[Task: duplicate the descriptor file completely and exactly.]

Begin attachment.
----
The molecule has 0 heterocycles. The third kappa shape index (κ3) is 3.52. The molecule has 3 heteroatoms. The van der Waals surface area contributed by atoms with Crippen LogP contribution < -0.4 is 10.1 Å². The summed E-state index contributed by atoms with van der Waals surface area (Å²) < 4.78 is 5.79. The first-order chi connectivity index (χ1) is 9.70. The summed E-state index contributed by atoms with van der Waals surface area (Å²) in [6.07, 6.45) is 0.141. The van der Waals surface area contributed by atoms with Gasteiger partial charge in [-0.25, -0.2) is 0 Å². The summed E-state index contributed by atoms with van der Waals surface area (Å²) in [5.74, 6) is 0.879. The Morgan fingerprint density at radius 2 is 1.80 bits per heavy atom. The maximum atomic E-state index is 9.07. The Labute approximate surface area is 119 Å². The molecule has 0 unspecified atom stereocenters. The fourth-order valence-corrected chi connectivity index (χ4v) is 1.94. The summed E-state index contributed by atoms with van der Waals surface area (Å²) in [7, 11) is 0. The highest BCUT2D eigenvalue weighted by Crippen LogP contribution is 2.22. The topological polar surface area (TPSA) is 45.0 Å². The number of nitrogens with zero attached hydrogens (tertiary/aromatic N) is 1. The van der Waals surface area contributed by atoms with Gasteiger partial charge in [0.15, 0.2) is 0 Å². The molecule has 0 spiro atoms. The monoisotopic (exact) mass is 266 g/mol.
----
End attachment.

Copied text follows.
The molecule has 0 heterocycles. The third kappa shape index (κ3) is 3.52. The molecule has 3 heteroatoms. The van der Waals surface area contributed by atoms with Crippen LogP contribution < -0.4 is 10.1 Å². The summed E-state index contributed by atoms with van der Waals surface area (Å²) < 4.78 is 5.79. The first-order chi connectivity index (χ1) is 9.70. The summed E-state index contributed by atoms with van der Waals surface area (Å²) in [6.07, 6.45) is 0.141. The van der Waals surface area contributed by atoms with Gasteiger partial charge in [-0.25, -0.2) is 0 Å². The summed E-state index contributed by atoms with van der Waals surface area (Å²) in [5.74, 6) is 0.879. The Morgan fingerprint density at radius 2 is 1.80 bits per heavy atom. The maximum atomic E-state index is 9.07. The Labute approximate surface area is 119 Å². The molecule has 0 unspecified atom stereocenters. The fourth-order valence-corrected chi connectivity index (χ4v) is 1.94. The summed E-state index contributed by atoms with van der Waals surface area (Å²) in [7, 11) is 0. The highest BCUT2D eigenvalue weighted by Crippen LogP contribution is 2.22. The topological polar surface area (TPSA) is 45.0 Å². The number of nitrogens with zero attached hydrogens (tertiary/aromatic N) is 1. The van der Waals surface area contributed by atoms with Gasteiger partial charge in [0.15, 0.2) is 0 Å². The molecule has 0 spiro atoms. The monoisotopic (exact) mass is 266 g/mol.